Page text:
The National Security Agency is providing signal intelligence to Israel to monitor whether Syria and Iran are supplying new armaments to Hezbollah as it fires hundreds of missiles into northern Israel, according to a national security official with direct knowledge of the operation. President Bush has approved the secret program.
Inside the administration, neoconservatives on Vice President Dick Cheney's national security staff and Elliott Abrams, the neoconservative senior director for the Near East on the National Security Council, are prime movers behind sharing NSA intelligence with Israel, and they have discussed Syrian and Iranian supply activities as a potential pretext for Israeli bombing of both countries, the source privy to conversations about the program says. (Intelligence, including that gathered by the NSA, has been provided to Israel in the past for various purposes.) The neoconservatives are described as enthusiastic about the possibility of using NSA intelligence as a lever to widen the conflict between Israel and Hezbollah and Israel and Hamas into a four-front war.
Secretary of State Condoleezza Rice is said to have been "briefed" and to be "on board," but she is not a central actor in pushing the covert neoconservative scenario. Her "briefing" appears to be an aspect of an internal struggle to intimidate and marginalize her. Recently she has come under fire from prominent neoconservatives who oppose her support for diplomatic negotiations with Iran to prevent its development of nuclear weaponry.
Rice's diplomacy in the Middle East has erratically veered from initially calling on Israel for "restraint," to categorically opposing a cease-fire, to proposing terms for a cease-fire guaranteed to conflict with the European proposal, and thus to thwarting diplomacy, prolonging the time available for the Israeli offensive to achieve its stated aim of driving Hezbollah out of southern Lebanon. But the neocon scenario extends far beyond that objective to pushing Israel into a "cleansing war" with Syria and Iran, says the national security official, which somehow will redeem Bush's beleaguered policy in the entire region.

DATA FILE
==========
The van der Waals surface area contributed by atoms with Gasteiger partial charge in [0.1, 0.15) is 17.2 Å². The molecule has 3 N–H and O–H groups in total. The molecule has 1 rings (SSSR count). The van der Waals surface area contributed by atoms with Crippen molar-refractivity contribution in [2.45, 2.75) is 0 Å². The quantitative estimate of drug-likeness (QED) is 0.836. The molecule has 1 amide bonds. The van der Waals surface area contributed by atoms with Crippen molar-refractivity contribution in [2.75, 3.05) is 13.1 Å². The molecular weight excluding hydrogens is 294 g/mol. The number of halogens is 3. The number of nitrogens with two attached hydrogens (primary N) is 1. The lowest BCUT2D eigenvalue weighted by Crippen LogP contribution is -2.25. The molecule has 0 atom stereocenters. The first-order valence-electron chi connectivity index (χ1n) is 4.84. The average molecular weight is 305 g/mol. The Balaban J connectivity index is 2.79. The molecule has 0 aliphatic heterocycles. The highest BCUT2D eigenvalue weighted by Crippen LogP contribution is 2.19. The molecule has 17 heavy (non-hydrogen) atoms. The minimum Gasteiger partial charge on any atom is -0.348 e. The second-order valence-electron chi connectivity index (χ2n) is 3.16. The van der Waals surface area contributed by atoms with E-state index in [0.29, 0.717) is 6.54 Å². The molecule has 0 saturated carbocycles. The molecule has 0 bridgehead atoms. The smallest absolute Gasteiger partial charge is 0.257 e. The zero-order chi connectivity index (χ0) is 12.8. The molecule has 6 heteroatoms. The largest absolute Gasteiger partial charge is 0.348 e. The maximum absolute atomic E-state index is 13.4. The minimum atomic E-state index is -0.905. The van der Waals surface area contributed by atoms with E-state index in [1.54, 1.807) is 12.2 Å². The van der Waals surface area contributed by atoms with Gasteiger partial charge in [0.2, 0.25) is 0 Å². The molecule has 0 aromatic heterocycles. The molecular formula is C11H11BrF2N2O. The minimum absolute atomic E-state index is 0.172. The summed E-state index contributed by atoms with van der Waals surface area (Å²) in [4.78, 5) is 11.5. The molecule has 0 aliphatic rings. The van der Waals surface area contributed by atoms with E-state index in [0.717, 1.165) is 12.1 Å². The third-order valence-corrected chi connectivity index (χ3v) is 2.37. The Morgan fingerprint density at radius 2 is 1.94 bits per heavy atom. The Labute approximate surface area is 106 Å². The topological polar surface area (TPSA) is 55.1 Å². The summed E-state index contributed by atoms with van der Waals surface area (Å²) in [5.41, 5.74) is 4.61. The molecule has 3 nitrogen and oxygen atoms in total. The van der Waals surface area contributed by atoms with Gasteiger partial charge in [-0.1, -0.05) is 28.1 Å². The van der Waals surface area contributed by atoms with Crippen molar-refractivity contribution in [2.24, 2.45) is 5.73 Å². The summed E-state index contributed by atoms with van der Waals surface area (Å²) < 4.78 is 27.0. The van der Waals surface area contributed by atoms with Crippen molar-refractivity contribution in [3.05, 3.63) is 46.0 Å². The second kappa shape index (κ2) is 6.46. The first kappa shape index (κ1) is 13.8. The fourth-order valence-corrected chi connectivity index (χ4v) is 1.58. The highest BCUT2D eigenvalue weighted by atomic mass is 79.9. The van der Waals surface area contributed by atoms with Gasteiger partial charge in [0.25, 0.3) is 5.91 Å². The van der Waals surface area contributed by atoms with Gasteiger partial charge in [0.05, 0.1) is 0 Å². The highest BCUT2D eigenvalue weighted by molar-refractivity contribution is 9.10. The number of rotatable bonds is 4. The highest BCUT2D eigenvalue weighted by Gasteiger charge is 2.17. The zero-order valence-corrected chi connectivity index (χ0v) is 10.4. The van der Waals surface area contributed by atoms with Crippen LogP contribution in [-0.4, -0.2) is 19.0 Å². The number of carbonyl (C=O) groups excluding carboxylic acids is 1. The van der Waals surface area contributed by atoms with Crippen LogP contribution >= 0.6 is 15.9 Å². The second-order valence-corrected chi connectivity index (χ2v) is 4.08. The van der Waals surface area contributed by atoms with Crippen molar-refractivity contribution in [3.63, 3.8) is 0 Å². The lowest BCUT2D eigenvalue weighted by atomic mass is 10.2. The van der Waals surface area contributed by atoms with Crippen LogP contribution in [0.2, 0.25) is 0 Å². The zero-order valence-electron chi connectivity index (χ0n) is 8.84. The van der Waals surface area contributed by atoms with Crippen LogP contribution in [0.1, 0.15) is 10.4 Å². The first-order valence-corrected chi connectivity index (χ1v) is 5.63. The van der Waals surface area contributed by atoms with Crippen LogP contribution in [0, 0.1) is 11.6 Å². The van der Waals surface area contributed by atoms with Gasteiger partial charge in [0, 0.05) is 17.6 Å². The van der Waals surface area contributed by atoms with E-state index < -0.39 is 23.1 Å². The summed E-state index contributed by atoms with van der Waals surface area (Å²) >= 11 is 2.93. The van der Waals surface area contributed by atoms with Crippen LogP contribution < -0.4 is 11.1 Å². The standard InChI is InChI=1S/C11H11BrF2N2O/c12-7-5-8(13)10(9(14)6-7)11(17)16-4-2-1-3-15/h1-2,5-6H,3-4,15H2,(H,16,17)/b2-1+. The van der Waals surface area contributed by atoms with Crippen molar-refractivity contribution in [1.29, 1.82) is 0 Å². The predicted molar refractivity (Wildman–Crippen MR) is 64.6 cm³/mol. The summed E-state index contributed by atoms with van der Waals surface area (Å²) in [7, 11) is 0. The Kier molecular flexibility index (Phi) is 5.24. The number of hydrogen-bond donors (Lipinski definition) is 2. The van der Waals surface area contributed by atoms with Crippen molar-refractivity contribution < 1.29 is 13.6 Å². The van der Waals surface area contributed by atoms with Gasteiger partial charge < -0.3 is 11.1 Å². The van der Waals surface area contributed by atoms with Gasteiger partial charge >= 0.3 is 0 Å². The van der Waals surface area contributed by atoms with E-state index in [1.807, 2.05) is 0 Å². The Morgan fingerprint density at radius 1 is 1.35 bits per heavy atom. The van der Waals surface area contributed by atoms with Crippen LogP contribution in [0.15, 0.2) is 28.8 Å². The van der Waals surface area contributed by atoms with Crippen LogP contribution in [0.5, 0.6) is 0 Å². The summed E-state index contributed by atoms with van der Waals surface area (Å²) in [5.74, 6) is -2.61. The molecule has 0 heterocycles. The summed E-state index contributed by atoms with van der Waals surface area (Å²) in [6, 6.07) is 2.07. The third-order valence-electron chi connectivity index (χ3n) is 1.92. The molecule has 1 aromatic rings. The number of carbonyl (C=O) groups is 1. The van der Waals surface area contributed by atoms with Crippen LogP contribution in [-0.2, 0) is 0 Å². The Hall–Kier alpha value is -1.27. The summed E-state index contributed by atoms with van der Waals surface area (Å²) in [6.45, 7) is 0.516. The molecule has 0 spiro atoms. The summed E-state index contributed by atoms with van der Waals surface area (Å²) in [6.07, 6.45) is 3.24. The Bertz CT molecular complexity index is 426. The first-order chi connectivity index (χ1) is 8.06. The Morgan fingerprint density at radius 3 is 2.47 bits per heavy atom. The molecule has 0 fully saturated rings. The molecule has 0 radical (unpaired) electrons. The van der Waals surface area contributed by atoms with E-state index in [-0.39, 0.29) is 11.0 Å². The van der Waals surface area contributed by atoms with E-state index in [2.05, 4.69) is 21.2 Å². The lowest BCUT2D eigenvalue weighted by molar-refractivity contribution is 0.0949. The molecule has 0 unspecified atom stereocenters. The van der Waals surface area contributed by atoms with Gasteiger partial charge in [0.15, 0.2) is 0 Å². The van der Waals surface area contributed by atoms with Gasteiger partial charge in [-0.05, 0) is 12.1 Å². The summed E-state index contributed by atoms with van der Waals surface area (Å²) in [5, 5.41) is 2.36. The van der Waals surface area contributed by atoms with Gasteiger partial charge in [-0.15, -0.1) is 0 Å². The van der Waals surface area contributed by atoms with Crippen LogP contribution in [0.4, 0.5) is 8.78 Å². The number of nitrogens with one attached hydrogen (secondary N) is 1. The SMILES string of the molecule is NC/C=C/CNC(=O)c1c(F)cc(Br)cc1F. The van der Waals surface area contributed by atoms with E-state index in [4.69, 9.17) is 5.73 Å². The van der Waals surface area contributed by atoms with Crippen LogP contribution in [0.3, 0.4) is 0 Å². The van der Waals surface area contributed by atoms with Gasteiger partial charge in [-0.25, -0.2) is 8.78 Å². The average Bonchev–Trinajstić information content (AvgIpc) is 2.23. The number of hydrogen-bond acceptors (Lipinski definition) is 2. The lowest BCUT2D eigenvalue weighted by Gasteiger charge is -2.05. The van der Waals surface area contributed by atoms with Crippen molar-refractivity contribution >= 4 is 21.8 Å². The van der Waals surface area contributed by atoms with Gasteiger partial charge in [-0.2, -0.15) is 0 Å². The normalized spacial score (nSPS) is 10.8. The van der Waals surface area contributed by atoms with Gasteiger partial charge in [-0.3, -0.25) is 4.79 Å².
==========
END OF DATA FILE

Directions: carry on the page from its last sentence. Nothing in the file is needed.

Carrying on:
In order to try to understand the neoconservative road map, senior national security professionals have begun circulating among themselves a 1996 neocon manifesto against the Middle East peace process. Titled "A Clean Break: A New Strategy for Securing the Realm," its half-dozen authors included neoconservatives highly influential with the Bush administration -- Richard Perle, first-term chairman of the Defense Policy Board; Douglas Feith, former undersecretary of defense; and David Wurmser, Cheney's chief Middle East aide.
"A Clean Break" was written at the request of incoming Likud Party Prime Minister Benjamin Netanyahu and intended to provide "a new set of ideas" for jettisoning the policies of assassinated Israeli Prime Minister Yitzhak Rabin. Instead of trading "land for peace," the neocons advocated tossing aside the Oslo agreements that established negotiations and demanding unconditional Palestinian acceptance of Likud's terms, "peace for peace." Rather than negotiations with Syria, they proposed "weakening, containing, and even rolling back Syria." They also advanced a wild scenario to "redefine Iraq." Then King Hussein of Jordan would somehow become its ruler; and somehow this Sunni monarch would gain "control" of the Iraqi Shiites, and through them "wean the south Lebanese Shia away from Hezbollah, Iran, and Syria."
Netanyahu, at first, attempted to follow the "clean break" strategy, but under persistent pressure from the Clinton administration he felt compelled to enter into U.S.-led negotiations with the Palestinians. In the 1998 Wye River accords, concluded through the personal involvement of President Clinton and a dying King Hussein, the Palestinians agreed to acknowledge the legitimacy of Israel and Netanyahu agreed to withdraw from a portion of the occupied West Bank. Further negotiations, conducted by his successor Ehud Barak, that nearly settled the conflict ended in dramatic failure, but potentially set the stage for new ones.
At his first National Security Council meeting, President George W. Bush stunned his first secretary of state, Colin Powell, by rejecting any effort to revive the Israeli-Palestinian peace process. When Powell warned that "the consequences of that could be dire, especially for the Palestinians," Bush snapped, "Sometimes a show for force by one side can really clarify things." He was making a "clean break" not only with his immediate predecessor but also with the policies of his father.
In the current Middle East crisis, once again, the elder Bush's wise men have stepped forward to offer unsolicited and unheeded advice. (In private they are scathing.) Edward Djerejian, a former ambassador to Israel and Syria and now the director of the James Baker Institute at Rice University, urged on July 23, on CNN, negotiations with Syria and Iran. "I come from the school of diplomacy that you negotiate conflict resolution and peace with your enemies and adversaries, not with your friends," he said. "We've done it in the past, we can do it again."